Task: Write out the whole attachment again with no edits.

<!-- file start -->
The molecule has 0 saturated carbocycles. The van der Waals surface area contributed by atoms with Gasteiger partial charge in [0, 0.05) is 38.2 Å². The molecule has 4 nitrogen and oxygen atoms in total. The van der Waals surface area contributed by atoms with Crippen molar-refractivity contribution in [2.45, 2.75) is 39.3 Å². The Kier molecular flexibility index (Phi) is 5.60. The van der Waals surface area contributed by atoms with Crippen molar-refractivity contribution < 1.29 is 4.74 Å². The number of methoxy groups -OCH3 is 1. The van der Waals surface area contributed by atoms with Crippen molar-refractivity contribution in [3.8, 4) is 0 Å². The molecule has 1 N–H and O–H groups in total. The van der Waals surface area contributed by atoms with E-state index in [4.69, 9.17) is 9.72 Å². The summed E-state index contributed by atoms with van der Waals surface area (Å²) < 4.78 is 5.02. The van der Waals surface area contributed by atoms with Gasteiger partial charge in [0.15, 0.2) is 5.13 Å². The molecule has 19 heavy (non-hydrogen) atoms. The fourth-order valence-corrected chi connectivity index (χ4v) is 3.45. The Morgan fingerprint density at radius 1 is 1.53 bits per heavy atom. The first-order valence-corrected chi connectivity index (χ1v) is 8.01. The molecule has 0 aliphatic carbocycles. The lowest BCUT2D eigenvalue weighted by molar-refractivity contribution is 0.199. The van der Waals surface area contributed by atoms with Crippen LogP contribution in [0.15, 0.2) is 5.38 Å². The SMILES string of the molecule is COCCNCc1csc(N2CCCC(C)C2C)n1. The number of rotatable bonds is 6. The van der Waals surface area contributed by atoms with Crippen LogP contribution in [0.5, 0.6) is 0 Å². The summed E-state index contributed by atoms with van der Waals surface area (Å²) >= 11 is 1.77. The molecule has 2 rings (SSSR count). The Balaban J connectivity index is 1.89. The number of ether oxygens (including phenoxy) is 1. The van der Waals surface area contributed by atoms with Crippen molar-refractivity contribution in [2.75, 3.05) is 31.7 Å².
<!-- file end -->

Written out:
The molecule has 0 saturated carbocycles. The van der Waals surface area contributed by atoms with Gasteiger partial charge in [0, 0.05) is 38.2 Å². The molecule has 4 nitrogen and oxygen atoms in total. The van der Waals surface area contributed by atoms with Crippen molar-refractivity contribution in [2.45, 2.75) is 39.3 Å². The Kier molecular flexibility index (Phi) is 5.60. The van der Waals surface area contributed by atoms with Crippen molar-refractivity contribution < 1.29 is 4.74 Å². The number of methoxy groups -OCH3 is 1. The van der Waals surface area contributed by atoms with Crippen molar-refractivity contribution in [3.8, 4) is 0 Å². The molecule has 1 N–H and O–H groups in total. The van der Waals surface area contributed by atoms with E-state index in [4.69, 9.17) is 9.72 Å². The summed E-state index contributed by atoms with van der Waals surface area (Å²) < 4.78 is 5.02. The van der Waals surface area contributed by atoms with Gasteiger partial charge in [0.15, 0.2) is 5.13 Å². The molecule has 19 heavy (non-hydrogen) atoms. The fourth-order valence-corrected chi connectivity index (χ4v) is 3.45. The Morgan fingerprint density at radius 1 is 1.53 bits per heavy atom. The first-order valence-corrected chi connectivity index (χ1v) is 8.01. The molecule has 0 aliphatic carbocycles. The lowest BCUT2D eigenvalue weighted by molar-refractivity contribution is 0.199. The van der Waals surface area contributed by atoms with Crippen LogP contribution in [0.15, 0.2) is 5.38 Å². The SMILES string of the molecule is COCCNCc1csc(N2CCCC(C)C2C)n1. The number of rotatable bonds is 6. The van der Waals surface area contributed by atoms with Crippen LogP contribution in [0.5, 0.6) is 0 Å². The summed E-state index contributed by atoms with van der Waals surface area (Å²) >= 11 is 1.77. The molecule has 2 rings (SSSR count). The Balaban J connectivity index is 1.89. The number of ether oxygens (including phenoxy) is 1. The van der Waals surface area contributed by atoms with Crippen molar-refractivity contribution in [2.75, 3.05) is 31.7 Å².